Not a hint from the prime minister on the steps of Downing Street that she has just had the worst night of her political life.
In saying that as the leader of the party with the largest number of seats and votes, it was her duty to at least attempt to form a government, she was stating the constitutionally bloomin' obvious.
But just a nod towards the "sorry" word might have been appropriate.
And some will say she over-reached herself in suggesting she had a moral duty to deliver last year's Brexit vote in whatever way she sees fit.
Because if there was one unmissable characteristic of Thursday's popular vote it is that a clear majority of people backed parties that want the UK's new relationship with the EU to be a much less clinical and severe rupture than she prefers.
And it is also striking and important that a clear majority of voters backed parties that want much more spending on public services than the Tories. What is more the DUP, which she hopes will prop up her minority government, are not hair-shirt, fiscal purists.
If her party does not have a death wish, can she really ignore that clamour for a definitive end to austerity in her Queen's Speech legislative programme that is scheduled for June 19?
As for why she has not resigned, well that's completely obvious. If she quit now, before the Tories have an opportunity to properly take stock of what went wrong and why, it would be catastrophic for them.
The Tories would tear themselves apart in a three-month leadership contest. And the start of serious Brexit negotiations, also due on June 19, would be completely derailed.
If there were a brilliant candidate ready and waiting to take over, by popular acclaim, that would be another thing.
But the three potential replacements, Boris Johnson, David Davis and Amber Rudd, all have issues.
Johnson is hardly everyone's cup of tea.
Davis does not want to be leader and PM.
And Rudd has a microscopically small majority in her Hastings seat, and it would be very tricky for her to lead her party into the next election when fearful that she could lose her own place in parliament.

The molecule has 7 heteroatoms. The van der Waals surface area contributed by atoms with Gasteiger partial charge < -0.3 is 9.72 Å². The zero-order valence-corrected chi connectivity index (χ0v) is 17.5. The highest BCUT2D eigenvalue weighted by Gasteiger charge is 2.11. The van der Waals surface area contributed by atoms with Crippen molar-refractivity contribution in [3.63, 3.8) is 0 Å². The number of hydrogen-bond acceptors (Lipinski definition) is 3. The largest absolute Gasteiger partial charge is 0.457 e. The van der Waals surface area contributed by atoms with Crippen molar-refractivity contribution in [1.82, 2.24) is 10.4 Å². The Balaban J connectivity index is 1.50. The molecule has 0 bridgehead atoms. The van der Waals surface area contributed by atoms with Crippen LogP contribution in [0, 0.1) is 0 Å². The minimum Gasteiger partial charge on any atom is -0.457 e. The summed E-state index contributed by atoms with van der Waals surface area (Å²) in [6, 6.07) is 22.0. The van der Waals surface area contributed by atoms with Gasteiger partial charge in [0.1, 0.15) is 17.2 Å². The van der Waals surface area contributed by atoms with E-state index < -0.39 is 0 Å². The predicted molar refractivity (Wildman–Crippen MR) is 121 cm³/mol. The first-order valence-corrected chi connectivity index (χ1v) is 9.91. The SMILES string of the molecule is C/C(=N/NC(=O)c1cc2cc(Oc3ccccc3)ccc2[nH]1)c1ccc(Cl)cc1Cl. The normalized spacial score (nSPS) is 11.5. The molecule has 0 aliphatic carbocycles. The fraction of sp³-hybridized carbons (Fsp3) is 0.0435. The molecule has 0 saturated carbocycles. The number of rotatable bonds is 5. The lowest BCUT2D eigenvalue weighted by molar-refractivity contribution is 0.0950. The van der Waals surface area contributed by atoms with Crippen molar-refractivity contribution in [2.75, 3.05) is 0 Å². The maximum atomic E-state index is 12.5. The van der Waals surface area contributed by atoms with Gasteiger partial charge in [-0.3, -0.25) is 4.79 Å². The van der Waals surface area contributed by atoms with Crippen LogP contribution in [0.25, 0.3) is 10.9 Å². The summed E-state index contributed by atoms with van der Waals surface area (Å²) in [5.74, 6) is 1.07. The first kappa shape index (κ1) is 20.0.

So May will cling on. At least until the autumn, by when it will be clear if she and her minority government are actually in power while in office.
She has one further role of the dice today, with a government reshuffle that will be more ambitious than the minimal changes needed to replace lost MPs such as Ben Gummer.
But even this is dangerous for her.
If she had won a clear majority, Philip Hammond would have been removed as Chancellor - to be replaced, probably, by Rudd.
But can she risk Hammond stirring up opposition to her from the backbenches, especially given his preference for a softer Brexit?
My hunch is that Davis and Rudd will both in some ways be given grander, more prominent roles - given that they are relatively popular both within the party and in the wider country. And in the case of Davis at least, his Brexit credentials are not in doubt among Tory MPs - which matters for the unity of her party.
Perhaps one of them will fill the vacant post of deputy prime minister.
The truth is, May is seriously wounded. And she will need a loyal deputy to help her through the possible mayhem - to coin the appropriate word - of the coming weeks and months.
PS Scrap that. There will be no serious reshuffle at all. May is too damaged to risk alienating any big beast. So all the holders of the top offices of state - chancellor, Brexit, foreign secretary, home secretary and so on - will be reconfirmed in their posts, either today or tomorrow.